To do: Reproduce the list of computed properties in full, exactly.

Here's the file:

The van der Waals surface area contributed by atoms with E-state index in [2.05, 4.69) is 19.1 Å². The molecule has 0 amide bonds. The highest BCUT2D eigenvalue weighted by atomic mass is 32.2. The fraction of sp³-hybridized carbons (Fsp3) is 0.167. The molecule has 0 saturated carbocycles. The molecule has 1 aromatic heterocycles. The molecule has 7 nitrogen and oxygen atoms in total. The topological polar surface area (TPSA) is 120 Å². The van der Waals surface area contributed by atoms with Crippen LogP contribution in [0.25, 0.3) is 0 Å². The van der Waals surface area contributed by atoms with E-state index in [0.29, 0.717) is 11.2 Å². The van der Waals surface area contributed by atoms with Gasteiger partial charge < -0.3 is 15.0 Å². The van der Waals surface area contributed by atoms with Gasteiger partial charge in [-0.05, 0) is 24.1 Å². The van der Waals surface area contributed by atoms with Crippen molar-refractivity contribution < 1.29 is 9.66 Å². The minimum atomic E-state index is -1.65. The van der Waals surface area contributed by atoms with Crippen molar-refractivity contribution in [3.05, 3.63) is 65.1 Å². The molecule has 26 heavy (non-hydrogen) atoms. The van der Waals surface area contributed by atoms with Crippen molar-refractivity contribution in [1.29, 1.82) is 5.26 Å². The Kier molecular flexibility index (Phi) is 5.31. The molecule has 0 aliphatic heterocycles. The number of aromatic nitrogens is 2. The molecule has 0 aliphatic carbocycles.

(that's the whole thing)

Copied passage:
The van der Waals surface area contributed by atoms with E-state index in [2.05, 4.69) is 19.1 Å². The molecule has 0 amide bonds. The highest BCUT2D eigenvalue weighted by atomic mass is 32.2. The fraction of sp³-hybridized carbons (Fsp3) is 0.167. The molecule has 0 saturated carbocycles. The molecule has 1 aromatic heterocycles. The molecule has 7 nitrogen and oxygen atoms in total. The topological polar surface area (TPSA) is 120 Å². The van der Waals surface area contributed by atoms with Crippen LogP contribution in [0.25, 0.3) is 0 Å². The van der Waals surface area contributed by atoms with E-state index in [0.29, 0.717) is 11.2 Å². The van der Waals surface area contributed by atoms with Gasteiger partial charge < -0.3 is 15.0 Å². The van der Waals surface area contributed by atoms with Gasteiger partial charge in [-0.05, 0) is 24.1 Å². The van der Waals surface area contributed by atoms with Crippen molar-refractivity contribution < 1.29 is 9.66 Å². The minimum atomic E-state index is -1.65. The van der Waals surface area contributed by atoms with Crippen molar-refractivity contribution in [3.05, 3.63) is 65.1 Å². The molecule has 26 heavy (non-hydrogen) atoms. The van der Waals surface area contributed by atoms with Crippen molar-refractivity contribution in [1.29, 1.82) is 5.26 Å². The Kier molecular flexibility index (Phi) is 5.31. The molecule has 0 aliphatic heterocycles. The number of aromatic nitrogens is 2. The molecule has 0 aliphatic carbocycles.